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Bee Hives in the Snow Feb 2015

Snow in the "Shire"!

Snow in the "Shire"!

Second time this year, that it’s snowed. so went down to the apiary, to check on the bees, and took some photos in the glorious sunshine.

beehives-in-feb-2015-1

Andy's Apiary

The colonies were treated by vaporising with oxalic acid crystals, one week ago, to reduce the levels of phoretic varroa destructor mites, which at this time of year are actually living on the honey bees (Apis mellifera), because my colonies are broodless at present.

The varroa destructor mite was introduced into the UK, in 1992, honey bees (Apis mellifera) have no natural defence to it, and we need to check regularly, as part of our integrated pest management, to ensure the levels are kept low, it cannot be completely eradicated (yet!), over populations of varroa destructor, can lead to colony collapse, it’s also a vector for disease and viruses in  honey bees (Apis mellifera). Varroa destructor reproduce by female mite enters the brood cell, with bee larva, just before the cell is capped, and lays her eggs on the bee larva, when the cell is uncapped, out come the young mites. So, no brood, no larva, all the mites on on the bees, so an easy target to treat, hence why we treat in broodless periods, between November - February.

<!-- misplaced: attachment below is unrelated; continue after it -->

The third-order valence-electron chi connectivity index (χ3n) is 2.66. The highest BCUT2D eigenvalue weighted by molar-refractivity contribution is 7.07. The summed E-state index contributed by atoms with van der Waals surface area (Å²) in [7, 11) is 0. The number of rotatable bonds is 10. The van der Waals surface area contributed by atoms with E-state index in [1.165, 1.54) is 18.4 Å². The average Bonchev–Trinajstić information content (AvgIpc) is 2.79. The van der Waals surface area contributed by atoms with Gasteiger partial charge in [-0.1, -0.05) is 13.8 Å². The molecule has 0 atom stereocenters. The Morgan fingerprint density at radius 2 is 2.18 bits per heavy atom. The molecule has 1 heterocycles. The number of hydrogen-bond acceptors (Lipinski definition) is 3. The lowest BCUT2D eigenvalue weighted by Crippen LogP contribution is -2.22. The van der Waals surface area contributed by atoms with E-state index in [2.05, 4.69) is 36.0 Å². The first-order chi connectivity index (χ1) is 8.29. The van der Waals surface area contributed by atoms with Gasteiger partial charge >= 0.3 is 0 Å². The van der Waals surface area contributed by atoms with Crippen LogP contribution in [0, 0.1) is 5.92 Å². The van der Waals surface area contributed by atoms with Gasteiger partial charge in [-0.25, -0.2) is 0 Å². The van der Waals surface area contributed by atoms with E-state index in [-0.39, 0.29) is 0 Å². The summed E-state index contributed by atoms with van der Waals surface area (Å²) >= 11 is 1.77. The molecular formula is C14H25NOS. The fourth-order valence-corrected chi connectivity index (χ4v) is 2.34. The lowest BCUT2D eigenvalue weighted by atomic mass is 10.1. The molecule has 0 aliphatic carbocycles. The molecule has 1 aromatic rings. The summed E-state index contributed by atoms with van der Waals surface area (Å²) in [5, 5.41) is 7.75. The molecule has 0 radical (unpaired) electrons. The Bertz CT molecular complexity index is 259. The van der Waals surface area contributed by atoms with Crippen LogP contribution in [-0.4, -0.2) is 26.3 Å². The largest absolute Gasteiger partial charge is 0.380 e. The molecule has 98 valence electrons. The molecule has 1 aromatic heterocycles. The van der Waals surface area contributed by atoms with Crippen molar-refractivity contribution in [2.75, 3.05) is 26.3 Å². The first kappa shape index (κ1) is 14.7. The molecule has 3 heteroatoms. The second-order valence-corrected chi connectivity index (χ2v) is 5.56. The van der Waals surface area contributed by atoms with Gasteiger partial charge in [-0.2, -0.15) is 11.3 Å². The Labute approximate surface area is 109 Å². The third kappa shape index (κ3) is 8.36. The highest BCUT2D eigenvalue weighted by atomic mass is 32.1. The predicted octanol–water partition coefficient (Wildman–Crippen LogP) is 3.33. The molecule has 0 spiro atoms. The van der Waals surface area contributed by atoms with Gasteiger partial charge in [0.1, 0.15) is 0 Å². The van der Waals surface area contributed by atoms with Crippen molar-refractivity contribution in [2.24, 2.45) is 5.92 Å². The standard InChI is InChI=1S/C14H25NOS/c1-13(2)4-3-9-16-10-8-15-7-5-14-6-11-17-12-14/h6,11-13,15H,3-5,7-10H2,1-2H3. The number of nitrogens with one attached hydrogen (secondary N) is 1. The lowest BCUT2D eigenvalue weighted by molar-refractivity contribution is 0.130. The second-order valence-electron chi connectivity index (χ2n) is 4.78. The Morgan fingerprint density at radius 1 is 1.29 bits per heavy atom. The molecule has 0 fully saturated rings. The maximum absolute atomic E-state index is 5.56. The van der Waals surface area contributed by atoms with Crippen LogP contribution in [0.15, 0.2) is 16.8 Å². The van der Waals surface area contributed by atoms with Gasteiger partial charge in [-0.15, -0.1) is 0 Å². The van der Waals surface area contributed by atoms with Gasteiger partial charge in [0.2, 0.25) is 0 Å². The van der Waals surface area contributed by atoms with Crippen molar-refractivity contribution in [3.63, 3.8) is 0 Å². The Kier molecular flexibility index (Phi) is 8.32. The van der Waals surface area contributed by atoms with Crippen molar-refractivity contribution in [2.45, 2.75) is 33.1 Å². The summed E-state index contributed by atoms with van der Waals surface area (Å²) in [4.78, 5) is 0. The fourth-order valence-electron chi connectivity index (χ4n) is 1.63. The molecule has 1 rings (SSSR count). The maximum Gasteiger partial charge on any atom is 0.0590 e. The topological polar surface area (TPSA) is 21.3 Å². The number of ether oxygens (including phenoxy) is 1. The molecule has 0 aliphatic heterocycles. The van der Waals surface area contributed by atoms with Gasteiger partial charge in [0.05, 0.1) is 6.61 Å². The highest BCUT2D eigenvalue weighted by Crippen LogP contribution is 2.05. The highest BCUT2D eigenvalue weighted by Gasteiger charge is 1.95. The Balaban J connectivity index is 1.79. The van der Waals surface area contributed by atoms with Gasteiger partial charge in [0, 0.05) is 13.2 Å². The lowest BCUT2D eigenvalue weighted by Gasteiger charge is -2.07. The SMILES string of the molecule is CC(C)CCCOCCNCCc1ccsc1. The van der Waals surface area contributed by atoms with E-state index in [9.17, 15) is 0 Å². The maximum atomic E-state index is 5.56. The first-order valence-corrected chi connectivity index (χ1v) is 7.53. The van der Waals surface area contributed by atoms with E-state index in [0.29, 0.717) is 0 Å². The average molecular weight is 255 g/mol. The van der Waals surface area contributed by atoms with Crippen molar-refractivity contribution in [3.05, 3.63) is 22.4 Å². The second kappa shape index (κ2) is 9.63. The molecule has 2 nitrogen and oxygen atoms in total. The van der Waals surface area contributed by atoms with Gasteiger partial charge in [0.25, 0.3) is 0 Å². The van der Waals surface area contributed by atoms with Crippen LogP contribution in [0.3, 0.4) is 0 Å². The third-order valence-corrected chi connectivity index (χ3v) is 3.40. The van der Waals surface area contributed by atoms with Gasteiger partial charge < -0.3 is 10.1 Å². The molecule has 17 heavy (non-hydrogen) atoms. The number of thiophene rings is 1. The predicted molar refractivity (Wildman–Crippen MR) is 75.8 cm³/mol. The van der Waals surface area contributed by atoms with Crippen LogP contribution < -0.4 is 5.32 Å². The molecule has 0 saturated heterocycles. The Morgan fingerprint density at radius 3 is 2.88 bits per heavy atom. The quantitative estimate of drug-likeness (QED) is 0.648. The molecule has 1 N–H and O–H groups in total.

How do we know, they have mites, we use a sticky inspection board, inserted into the bottom of the hive, the mites drop off the bees, and stick on the board, and then we count them! (yes they can easily be seen with the naked eye!).

sticky inspection board to count varroa destructor mites

sticky inspection board to count varroa destructor mites, brownish spot = mite !

a close up of some varroa destructor mites

a close up of some varroa destructor mites

close up varroa destructor mites, you can see their legs or mouth parts

close up varroa destructor mites, you can see their legs or mouth parts

and I added 2.5kg of ambrosia fondant to each hive. (An insurance policy, to prevent them starving - to help feed them during the winter period), and they are securely lashed down, using hive straps.

Snow in the "Shire"!

Picture 5 of 9

Snow in the "Shire"!

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